Gianna is an associate editor of The American Journal of Managed Care® (AJMC®). She has been working on AJMC® since 2019 and has a BA in philosophy and journalism & professional writing from The College of New Jersey.
In young college-age women, migraine was associated with several sleep issues, although no differences in sleep quality were reported between migraineurs and controls, according to a recent study.
In young college-age women, migraine was associated with several sleep alterations, although no differences in sleep quality were reported between migraineurs and controls, a study published in The International Journal of Environmental Research and Public Health found.
The exact underlying cause of migraine is unknown; however, sleep disturbances are one of the most frequently reported potential triggers of the condition. Specifically, research has suggested “that both severe stress exposure and sleep disturbances might trigger the glial overactivation responsible for chronic pain processes.”
“Not only have a higher prevalence of insufficient sleep and severe sleep disturbances been observed among migraine patients,” authors wrote, “but also a higher frequency of migraine attacks has been reported in those who present short sleep duration and poor sleep quality due to sleep disorders such as snoring or sleep apnea.”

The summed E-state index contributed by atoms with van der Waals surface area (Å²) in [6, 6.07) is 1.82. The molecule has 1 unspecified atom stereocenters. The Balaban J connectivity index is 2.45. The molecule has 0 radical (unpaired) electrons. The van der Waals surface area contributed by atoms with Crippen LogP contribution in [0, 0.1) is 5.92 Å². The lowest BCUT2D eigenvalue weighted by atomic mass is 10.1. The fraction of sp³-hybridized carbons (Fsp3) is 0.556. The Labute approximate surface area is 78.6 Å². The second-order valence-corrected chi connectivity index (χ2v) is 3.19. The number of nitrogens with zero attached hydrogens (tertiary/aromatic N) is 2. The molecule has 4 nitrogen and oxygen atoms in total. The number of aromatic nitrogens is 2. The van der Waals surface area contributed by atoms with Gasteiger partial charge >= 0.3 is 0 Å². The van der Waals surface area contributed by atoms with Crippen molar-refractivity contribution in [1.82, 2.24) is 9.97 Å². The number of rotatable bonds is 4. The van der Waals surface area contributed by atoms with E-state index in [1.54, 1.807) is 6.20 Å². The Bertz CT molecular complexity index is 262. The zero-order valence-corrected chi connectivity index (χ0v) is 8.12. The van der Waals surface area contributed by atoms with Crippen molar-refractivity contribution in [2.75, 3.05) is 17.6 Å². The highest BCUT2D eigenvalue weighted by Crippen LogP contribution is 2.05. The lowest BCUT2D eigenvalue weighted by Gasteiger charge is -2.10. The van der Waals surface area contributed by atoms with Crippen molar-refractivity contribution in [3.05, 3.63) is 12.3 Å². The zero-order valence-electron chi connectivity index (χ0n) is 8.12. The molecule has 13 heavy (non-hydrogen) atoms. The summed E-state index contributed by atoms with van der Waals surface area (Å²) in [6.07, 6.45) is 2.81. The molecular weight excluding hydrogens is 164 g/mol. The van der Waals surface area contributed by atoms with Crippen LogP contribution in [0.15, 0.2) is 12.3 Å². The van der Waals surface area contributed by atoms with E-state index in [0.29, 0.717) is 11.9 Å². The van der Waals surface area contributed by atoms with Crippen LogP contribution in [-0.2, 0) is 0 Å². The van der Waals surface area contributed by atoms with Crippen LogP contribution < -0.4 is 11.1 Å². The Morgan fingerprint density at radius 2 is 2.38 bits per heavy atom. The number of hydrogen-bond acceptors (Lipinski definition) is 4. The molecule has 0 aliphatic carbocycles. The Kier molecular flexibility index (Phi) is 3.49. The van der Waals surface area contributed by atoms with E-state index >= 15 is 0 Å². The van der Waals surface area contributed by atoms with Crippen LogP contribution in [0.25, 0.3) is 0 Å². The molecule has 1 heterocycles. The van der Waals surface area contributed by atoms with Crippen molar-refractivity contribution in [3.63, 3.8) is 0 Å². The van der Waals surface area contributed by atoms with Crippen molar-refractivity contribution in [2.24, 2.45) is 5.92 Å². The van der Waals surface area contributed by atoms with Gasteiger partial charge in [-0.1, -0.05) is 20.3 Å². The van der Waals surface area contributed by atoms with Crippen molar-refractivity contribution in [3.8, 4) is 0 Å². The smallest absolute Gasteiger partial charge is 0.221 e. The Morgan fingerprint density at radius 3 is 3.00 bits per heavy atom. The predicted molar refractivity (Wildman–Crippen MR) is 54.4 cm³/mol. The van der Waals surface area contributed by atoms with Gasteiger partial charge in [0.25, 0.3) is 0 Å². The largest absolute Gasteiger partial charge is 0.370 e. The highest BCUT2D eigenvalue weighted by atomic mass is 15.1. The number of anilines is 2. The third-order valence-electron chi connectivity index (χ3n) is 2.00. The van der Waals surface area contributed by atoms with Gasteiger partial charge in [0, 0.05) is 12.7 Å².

As both sleep disorders and migraine affect more women than men, researchers sought to analyze the quality of sleep in young adult women with migraine and compare findings with sleep quality in healthy young women. Investigators also analyzed the presence of sleep alterations in this population, and how they are related to the presence, frequency, intensity, and disability of migraine.
The cross-sectional study, conducted in Spain, included 51 female university students with physician-diagnosed migraine and 55 healthy controls. All participants completed a survey assessing demographic information and frequency, intensity, and disability of migraine and sleep quality variables. To assess sleep quality, participants completed the Spanish version of the Medical Outcomes Study Sleep Scale (MOS-SS), while the Spanish version of the Migraine Disability Assessment questionnaire was used to assess migraine frequency and intensity.
Due to the subjective nature of the survey responses and the limited demographic and geographic characteristics of the population, results may not be generalizable, marking a limitation to the study. The cross-sectional nature of the study also precludes causal relationships from being drawn.
“In future studies, it will be interesting explore the possible sleep alterations in young women with migraines through an objective method such as polysomnography,” researchers concluded. “In addition, exploring the influence of other structures involved in migraine development, such as cervical or vestibular disfunction, on sleep disorders could help clinicians in the management of sleep alterations.”
Rodríguez-Almagro D, Achalandabaso-Ochoa A, Obrero-Gaitán E, et al. Sleep alterations in female college students with migraines. Int J Environ Res Public Health. Published online July 29, 2020. doi:10.3390/ijerph17155456